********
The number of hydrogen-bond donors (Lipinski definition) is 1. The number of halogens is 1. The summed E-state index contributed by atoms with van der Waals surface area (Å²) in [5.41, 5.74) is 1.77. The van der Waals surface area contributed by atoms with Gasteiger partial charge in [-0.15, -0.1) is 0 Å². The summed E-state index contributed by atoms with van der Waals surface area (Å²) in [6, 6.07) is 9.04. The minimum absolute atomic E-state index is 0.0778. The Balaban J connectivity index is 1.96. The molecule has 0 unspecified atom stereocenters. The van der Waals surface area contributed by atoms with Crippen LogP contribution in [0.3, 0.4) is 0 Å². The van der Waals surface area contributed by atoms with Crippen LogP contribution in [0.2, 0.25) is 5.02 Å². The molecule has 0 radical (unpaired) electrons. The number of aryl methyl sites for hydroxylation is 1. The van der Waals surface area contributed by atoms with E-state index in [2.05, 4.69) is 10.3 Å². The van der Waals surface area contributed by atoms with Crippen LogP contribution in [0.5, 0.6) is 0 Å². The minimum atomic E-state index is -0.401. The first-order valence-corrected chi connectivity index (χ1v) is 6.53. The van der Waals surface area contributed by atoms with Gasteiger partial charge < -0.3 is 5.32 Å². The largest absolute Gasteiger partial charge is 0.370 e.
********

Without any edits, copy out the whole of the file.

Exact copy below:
The number of hydrogen-bond donors (Lipinski definition) is 1. The number of halogens is 1. The summed E-state index contributed by atoms with van der Waals surface area (Å²) in [5.41, 5.74) is 1.77. The van der Waals surface area contributed by atoms with Gasteiger partial charge in [-0.15, -0.1) is 0 Å². The summed E-state index contributed by atoms with van der Waals surface area (Å²) in [6, 6.07) is 9.04. The minimum absolute atomic E-state index is 0.0778. The Balaban J connectivity index is 1.96. The molecule has 0 unspecified atom stereocenters. The van der Waals surface area contributed by atoms with Crippen LogP contribution in [0.3, 0.4) is 0 Å². The van der Waals surface area contributed by atoms with Crippen LogP contribution in [0.2, 0.25) is 5.02 Å². The molecule has 0 radical (unpaired) electrons. The number of aryl methyl sites for hydroxylation is 1. The van der Waals surface area contributed by atoms with E-state index in [2.05, 4.69) is 10.3 Å². The van der Waals surface area contributed by atoms with Crippen LogP contribution in [0.5, 0.6) is 0 Å². The minimum atomic E-state index is -0.401. The first-order valence-corrected chi connectivity index (χ1v) is 6.53. The van der Waals surface area contributed by atoms with Gasteiger partial charge < -0.3 is 5.32 Å². The largest absolute Gasteiger partial charge is 0.370 e.